After a Government decision to allow controversial underground gas storage in salt caverns at Preesall, in this two-part series, Nic Fogg, Fleetwood Museum volunteer, looks at the history of Preesall and its salt industry.
It once employed hundreds and sent its products around the world.
It had its own railway, its own “port” and its own ships. Thousands throughout the land used its raw materials to create the staple goods of modern life.
Little visibly now remains of the huge undertaking that was once the Preesall salt industry: just some odd bits of brickwork, strange metal objects in its peaceful fields and some large lakes caused by collapses into the hollowed-out caverns beneath. One of these, known locally as the Bottomless Pit, swallowed farm buildings and part of an orchard, and is reputed to be hundreds of feet deep.
With the Government’s recent go-ahead for the storage of hundreds of thousands of tons of gas in Preesall’s saltfields, now seems a good time to celebrate the almost-forgotten story of its past.
Fleetwood Museum has its own “time tunnel” – dedicated to the salt industry and the vast chemical plants it spawned over the river at Thornton. Volunteers have now dug into its archives to tell its history.
The tale starts in 1872 in Barrow. Then nicknamed the “English Chicago”, the town had expanded from 150 to 40,000 population, in just 25 years, following the discovery of iron ore deposits. A syndicate from the port suspected similar finds could be made on the far side of the bay.
They sank a shaft half a mile from Preesall village, only to hit a bed of something totally different 340 feet below the surface.
Returning to their lodgings at the Black Bull hotel, they persuaded landlady Dorothy Parkinson to boil and crystalise it – producing the first sample of Preesall Salt.
They dug two further boreholes, revealing a giant, rugby ball shaped bed of rocksalt at least 400 feet thick, caused by the drying up of a small sea some 200 million years ago. Other prospectors
confirmed the discovery.
They also found an enormous underground supply of fresh water the other side of a diagonal faultline, passing just to the east of the village. This was to prove an invaluable supply to the newborn industry.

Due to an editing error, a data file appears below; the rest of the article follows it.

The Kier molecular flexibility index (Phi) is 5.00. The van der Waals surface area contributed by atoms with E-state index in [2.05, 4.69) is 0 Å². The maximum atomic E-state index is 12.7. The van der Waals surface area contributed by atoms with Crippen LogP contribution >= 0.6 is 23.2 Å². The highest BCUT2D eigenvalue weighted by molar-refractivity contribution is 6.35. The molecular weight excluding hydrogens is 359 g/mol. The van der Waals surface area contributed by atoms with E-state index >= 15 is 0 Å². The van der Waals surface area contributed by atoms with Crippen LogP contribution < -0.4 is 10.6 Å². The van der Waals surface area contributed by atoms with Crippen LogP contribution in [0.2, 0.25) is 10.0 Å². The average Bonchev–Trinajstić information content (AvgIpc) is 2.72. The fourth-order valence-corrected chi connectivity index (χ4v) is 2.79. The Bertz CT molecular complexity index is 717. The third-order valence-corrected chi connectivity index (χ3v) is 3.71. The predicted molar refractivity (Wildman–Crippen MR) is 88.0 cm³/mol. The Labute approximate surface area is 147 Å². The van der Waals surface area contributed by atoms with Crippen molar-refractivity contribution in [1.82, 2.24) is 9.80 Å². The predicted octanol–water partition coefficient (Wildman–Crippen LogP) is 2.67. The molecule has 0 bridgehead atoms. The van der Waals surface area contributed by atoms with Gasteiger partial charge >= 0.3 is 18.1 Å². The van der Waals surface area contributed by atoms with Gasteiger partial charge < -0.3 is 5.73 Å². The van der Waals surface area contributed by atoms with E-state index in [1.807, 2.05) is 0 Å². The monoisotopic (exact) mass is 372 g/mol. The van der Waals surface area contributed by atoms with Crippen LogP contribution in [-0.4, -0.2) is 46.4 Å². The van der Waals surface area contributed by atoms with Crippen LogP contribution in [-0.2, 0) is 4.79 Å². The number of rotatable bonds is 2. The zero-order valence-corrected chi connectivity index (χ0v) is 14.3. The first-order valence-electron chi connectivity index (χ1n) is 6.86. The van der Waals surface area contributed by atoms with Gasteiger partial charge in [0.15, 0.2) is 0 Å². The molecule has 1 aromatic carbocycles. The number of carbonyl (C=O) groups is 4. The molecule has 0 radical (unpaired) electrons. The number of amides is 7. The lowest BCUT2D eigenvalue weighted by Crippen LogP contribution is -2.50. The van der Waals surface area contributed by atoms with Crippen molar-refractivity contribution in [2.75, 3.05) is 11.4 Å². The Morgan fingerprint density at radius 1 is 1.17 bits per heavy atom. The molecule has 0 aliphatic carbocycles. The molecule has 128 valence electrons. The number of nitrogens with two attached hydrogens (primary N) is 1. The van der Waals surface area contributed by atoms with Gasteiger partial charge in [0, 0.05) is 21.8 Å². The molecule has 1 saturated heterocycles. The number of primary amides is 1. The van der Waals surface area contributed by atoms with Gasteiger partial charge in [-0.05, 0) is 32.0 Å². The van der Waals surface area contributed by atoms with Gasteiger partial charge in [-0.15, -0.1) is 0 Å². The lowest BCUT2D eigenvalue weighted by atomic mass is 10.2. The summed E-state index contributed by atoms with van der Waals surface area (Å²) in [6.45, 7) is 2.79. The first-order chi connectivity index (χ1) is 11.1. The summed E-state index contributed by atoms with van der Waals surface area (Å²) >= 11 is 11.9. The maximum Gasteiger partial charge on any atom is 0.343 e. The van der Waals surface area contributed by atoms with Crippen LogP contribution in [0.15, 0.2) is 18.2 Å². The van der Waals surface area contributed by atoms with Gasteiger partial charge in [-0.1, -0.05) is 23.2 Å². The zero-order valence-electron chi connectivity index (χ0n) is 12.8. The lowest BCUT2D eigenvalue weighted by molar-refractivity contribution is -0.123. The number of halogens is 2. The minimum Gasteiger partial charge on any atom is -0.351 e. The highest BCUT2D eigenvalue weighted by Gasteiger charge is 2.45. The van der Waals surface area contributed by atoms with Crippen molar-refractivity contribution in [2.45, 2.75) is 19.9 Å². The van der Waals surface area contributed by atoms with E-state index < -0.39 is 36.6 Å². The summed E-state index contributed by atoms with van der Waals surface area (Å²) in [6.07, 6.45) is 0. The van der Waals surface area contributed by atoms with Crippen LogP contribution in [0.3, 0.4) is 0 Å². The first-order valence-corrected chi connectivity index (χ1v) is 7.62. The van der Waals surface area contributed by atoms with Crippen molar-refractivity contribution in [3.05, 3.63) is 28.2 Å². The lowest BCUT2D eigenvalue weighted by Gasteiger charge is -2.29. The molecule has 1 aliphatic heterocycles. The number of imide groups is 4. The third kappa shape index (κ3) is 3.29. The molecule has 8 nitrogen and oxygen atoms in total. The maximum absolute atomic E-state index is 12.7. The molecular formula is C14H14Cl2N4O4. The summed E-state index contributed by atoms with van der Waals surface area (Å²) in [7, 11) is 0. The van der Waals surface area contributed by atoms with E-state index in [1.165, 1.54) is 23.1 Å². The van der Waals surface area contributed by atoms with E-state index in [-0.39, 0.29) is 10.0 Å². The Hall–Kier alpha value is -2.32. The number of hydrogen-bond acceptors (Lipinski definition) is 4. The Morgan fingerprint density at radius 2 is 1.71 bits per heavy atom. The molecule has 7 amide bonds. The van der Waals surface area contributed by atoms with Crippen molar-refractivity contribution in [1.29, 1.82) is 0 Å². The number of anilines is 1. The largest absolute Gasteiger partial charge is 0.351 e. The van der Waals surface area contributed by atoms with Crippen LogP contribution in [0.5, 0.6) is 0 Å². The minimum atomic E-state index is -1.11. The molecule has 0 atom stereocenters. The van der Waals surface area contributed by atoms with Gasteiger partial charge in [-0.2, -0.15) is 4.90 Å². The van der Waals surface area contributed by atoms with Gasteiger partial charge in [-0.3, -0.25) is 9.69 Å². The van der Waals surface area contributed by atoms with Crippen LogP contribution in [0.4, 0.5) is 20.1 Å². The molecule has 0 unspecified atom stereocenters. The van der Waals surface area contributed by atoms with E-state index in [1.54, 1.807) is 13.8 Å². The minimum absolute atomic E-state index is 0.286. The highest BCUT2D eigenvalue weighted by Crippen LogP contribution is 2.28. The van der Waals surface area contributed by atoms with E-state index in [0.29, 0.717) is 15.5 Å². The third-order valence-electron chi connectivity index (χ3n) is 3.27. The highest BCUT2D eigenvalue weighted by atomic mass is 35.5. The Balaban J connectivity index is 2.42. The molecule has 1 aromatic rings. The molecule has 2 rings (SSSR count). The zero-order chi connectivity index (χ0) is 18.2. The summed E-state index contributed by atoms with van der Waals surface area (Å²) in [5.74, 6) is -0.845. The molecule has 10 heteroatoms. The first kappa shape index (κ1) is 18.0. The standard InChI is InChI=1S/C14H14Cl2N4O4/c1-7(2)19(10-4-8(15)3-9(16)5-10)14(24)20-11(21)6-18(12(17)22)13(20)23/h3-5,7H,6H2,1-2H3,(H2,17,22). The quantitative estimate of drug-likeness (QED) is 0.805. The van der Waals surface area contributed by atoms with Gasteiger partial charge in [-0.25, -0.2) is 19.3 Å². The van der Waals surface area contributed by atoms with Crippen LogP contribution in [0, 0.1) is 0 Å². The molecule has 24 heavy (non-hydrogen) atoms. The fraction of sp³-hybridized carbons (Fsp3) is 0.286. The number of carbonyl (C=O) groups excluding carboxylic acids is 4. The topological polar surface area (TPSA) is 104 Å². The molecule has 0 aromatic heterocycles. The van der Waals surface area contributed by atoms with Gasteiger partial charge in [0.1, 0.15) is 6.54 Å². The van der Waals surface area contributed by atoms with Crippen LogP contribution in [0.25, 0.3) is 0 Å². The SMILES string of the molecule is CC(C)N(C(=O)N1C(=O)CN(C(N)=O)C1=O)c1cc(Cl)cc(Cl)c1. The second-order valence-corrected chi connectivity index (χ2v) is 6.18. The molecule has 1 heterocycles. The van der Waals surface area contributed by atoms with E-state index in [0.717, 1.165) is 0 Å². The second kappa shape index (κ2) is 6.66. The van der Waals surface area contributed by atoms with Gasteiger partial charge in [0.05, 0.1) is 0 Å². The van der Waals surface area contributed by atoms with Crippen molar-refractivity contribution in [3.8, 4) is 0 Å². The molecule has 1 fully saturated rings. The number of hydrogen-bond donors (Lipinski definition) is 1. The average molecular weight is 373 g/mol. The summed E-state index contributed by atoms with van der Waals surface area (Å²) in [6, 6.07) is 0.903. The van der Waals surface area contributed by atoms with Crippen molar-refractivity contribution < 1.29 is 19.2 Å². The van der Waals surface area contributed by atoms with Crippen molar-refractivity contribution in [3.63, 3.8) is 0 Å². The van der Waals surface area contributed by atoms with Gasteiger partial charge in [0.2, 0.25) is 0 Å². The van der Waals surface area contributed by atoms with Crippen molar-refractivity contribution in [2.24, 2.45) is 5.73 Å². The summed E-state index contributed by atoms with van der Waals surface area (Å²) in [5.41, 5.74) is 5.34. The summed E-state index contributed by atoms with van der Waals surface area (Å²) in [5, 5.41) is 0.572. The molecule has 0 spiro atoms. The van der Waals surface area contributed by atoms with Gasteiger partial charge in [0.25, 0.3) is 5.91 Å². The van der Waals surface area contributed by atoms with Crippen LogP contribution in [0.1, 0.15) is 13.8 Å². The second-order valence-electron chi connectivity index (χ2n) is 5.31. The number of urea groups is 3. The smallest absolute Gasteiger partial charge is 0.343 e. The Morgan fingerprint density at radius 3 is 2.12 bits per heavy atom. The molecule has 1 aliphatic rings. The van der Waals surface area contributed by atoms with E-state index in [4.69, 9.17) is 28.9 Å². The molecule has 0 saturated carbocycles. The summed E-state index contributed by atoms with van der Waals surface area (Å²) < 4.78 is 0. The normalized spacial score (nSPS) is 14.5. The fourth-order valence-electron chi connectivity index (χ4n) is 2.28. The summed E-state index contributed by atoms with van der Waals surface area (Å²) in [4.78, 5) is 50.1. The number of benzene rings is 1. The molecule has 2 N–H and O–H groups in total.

Salt was vital to the food, agriculture and growing chemical industries, and late-Victorian Britain had an insatiable demand for it.
In 1883, the Fleetwood Salt Company was formed to develop the field under the partial supervision of a Mr A Anderton from Northwich – the eldest of three generations of the same family to work in the saltfields, and the first of hundreds from the Cheshire town to settle in Preesall.
Water was allowed to seep down the boreholes and a noisy steam engine worked 24 hours a day, pumping brine back to the surface.
Four years later, a nationwide Salt Union formed to regulate the market hiked up prices by between 100 per cent to 300 per cent. The Fleetwood company remained outside the union, but the huge returns it could now command meant it was able to afford massive expansion.
A pipeline was laid under the River Wyre and 22 acres of salt marsh at Burn Naze were bought and reclaimed. This was swiftly linked to the local railway and formed the nucleus of Thornton’s chemical industry. On the Preesall side, mineral leases were secured over 1,100 acres of farmland.
The promising young company was snapped up by chemical manufacturer the United Alkali Company in 1890 – later to become part of ICI. Within months, 13
giant salt-making pans were in use, with another seven on the way. Brine heated in these was scoured by men with long rakes as the salt emerged. One observer recalled seeing lines of “lithe, bare, swaying bodies, disappearing up the battery of pans in the rising vapour.”
The salt was set in eight-inch moulds, dried off, packed and sold from corner shops or hawkers’ barrows.
Meanwhile, six ships a month were carrying salt to Ireland and Bristol and an ammonia soda works was at the planning stage. The company was also planning a dry salt mine.
Faced with a need to increase brine-flow, new artesian wells were sunk for water. Excited excavation workers arrived at the company’s Fleetwood laboratories with what appeared to be small nuggets of gold. These turned out to be mica, also known as Fool’s Gold – but the area they were found was quickly christened ‘Klondike!’
The wells were linked to the brine boreholes through an underground pipeline. A pumping station was built to force the brine up under pressure – increasing the rate of extraction.
However, August 1891 witnessed an ominous sign of things to come. A 40-foot-deep hole a third of an acre in size across suddenly appeared – now known as Acre Pit. This was the first of at least 10 major subsidences in the area.
• An exhibition on the past and future of the saltfields, based on archive material from Fleetwood Museum and information from Halite’s gas storage planning application, is now on show at Knott End Library. It will continue until mid-September.
• Part two next week